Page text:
Paul Kennedy honored for path-breaking work on maritime history

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Students from the Navy ROTC were among those on hand for the presentation of the Hattendorf Prize for Distinguished Original Research in Maritime Histor to Professor Paul Kennedy (second from left).

Paul Kennedy, the J. Richardson Dilworth Professor of History, was awarded the Hattendorf Prize for Distinguished Original Research in Maritime History by Rear Admiral Gardner Howe III, president of the U.S. Naval War College, at a ceremony on campus on Nov. 20.

The Hattendorf Prize honors distinguished academic research and writing in the field of maritime history, and is the most prestigious award that a scholar can receive in the field from the U.S. Naval War College. The international award includes a $10,000 cash prize and a bronze medal in addition to a framed award citation.

The award citation praised Kennedy’s achievements as an “assiduous historical researcher as well as the author of path-breaking studies on Britain’s naval history and the role of navies in the rise and fall of great power.”

It goes on to say, in part, “… [Y]ou have written compelling narratives that show the interrelationships of sea power and land power, technological innovation and naval warfare, economic wherewithal and naval strength, and grand strategy and high politics. This impressive body of historical scholarship has not only influenced the work of other historians but reached a much wider audience and made a signal contribution to informing policy debates about grand strategy in the public arena. By breaking down barriers to interdisciplinary study, by integrating a wide range of knowledge, by making a contribution to policy discussions, your works have themselves become prizes for us to read.”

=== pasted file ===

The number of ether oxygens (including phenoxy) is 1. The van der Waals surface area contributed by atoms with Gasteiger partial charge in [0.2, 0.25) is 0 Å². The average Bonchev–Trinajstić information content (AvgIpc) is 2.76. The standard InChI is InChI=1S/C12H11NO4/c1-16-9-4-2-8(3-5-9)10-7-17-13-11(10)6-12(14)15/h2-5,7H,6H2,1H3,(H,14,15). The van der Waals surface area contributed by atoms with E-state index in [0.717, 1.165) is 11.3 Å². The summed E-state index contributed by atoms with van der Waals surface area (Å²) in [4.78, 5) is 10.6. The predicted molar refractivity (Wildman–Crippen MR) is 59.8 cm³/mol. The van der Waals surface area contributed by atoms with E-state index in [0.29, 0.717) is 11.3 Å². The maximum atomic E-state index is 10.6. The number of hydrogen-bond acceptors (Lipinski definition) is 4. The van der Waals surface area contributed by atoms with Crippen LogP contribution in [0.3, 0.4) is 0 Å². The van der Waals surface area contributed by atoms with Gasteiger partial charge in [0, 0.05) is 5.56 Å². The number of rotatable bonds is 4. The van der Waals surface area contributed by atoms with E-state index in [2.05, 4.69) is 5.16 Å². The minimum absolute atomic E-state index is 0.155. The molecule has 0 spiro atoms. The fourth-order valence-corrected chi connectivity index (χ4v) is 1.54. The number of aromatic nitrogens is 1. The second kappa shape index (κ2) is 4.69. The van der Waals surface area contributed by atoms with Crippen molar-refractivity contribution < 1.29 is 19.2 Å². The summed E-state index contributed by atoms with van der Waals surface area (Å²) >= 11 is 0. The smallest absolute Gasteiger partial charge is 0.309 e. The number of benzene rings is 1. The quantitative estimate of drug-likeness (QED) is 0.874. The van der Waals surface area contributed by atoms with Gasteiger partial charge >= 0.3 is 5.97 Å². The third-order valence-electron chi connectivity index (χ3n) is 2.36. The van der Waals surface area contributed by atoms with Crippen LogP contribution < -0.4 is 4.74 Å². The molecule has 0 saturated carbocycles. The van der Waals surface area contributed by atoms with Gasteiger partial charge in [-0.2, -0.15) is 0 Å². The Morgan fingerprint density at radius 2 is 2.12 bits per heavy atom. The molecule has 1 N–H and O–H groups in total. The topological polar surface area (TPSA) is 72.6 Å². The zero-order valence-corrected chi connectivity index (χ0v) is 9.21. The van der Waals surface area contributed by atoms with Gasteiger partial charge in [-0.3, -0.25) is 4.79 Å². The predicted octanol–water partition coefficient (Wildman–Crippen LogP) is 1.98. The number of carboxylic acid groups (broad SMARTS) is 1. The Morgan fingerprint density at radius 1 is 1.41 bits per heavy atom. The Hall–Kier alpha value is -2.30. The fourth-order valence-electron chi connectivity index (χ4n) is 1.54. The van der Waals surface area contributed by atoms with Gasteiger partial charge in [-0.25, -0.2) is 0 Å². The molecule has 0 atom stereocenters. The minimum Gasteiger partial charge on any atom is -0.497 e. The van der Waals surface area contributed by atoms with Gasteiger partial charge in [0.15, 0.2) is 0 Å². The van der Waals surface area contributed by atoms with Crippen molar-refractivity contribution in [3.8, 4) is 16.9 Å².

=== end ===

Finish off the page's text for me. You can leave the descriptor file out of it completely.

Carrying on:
Kennedy, who is also co-director of the International Security Studies program and distinguished fellow of the Brady-Johnson Program in Grand Strategy, is the author or editor of 19 books, including “The Rise of the Anglo-German Antagonism,” “The War Plans of the Great Powers,” “The Realities Behind Diplomacy,” and “Preparing for the Twenty-First Century.” His best-known work is “The Rise and Fall of the Great Powers,” which provoked an intense debate on its publication in 1988 and has been translated into over 20 languages. Having recently authored “The Parliament of Man: The Past, Present and Future of the United Nations,” and a book about mid-level problem-solvers during the Second World War, titled “Engineers of Victory,” Kennedy returned to writing and research in naval affairs with a piece on “Navies in the First World War” in the three-volume, “Cambridge History of the First World War,” edited by fellow Yale faculty member Jay Winter.

He serves on the editorial board of numerous scholarly journals and writes for The New York Times, The Atlantic, and many foreign-language newspapers and magazines. His monthly column on current global issues is distributed worldwide by the Los Angeles Times Syndicate/Tribune Media Services.

The recipient of many honorary degrees, Kennedy is a fellow of the Royal Historical Society, the American Philosophical Society, and the American Academy of Arts and Sciences. He was made Commander of the Order of the British Empire (C.B.E.) in 2000 for services to history and elected a fellow of the British Academy in June 2003.

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